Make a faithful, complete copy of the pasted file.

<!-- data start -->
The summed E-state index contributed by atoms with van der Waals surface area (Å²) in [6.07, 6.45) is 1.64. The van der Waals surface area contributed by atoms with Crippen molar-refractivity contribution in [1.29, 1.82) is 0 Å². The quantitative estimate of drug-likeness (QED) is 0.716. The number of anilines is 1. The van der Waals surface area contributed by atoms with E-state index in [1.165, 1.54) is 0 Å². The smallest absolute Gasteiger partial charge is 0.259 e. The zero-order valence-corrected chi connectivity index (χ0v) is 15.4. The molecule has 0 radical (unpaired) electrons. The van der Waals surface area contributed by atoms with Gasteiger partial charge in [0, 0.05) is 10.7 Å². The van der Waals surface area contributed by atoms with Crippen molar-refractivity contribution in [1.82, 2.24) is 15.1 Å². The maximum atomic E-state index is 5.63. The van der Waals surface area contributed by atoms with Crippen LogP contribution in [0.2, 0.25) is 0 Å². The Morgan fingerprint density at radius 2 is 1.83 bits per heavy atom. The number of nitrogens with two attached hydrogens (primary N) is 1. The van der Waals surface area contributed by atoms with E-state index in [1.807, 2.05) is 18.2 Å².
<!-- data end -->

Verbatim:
The summed E-state index contributed by atoms with van der Waals surface area (Å²) in [6.07, 6.45) is 1.64. The van der Waals surface area contributed by atoms with Crippen molar-refractivity contribution in [1.29, 1.82) is 0 Å². The quantitative estimate of drug-likeness (QED) is 0.716. The number of anilines is 1. The van der Waals surface area contributed by atoms with E-state index in [1.165, 1.54) is 0 Å². The smallest absolute Gasteiger partial charge is 0.259 e. The zero-order valence-corrected chi connectivity index (χ0v) is 15.4. The molecule has 0 radical (unpaired) electrons. The van der Waals surface area contributed by atoms with Gasteiger partial charge in [0, 0.05) is 10.7 Å². The van der Waals surface area contributed by atoms with Crippen molar-refractivity contribution in [1.82, 2.24) is 15.1 Å². The maximum atomic E-state index is 5.63. The van der Waals surface area contributed by atoms with Crippen LogP contribution in [0.2, 0.25) is 0 Å². The Morgan fingerprint density at radius 2 is 1.83 bits per heavy atom. The number of nitrogens with two attached hydrogens (primary N) is 1. The van der Waals surface area contributed by atoms with E-state index in [1.807, 2.05) is 18.2 Å².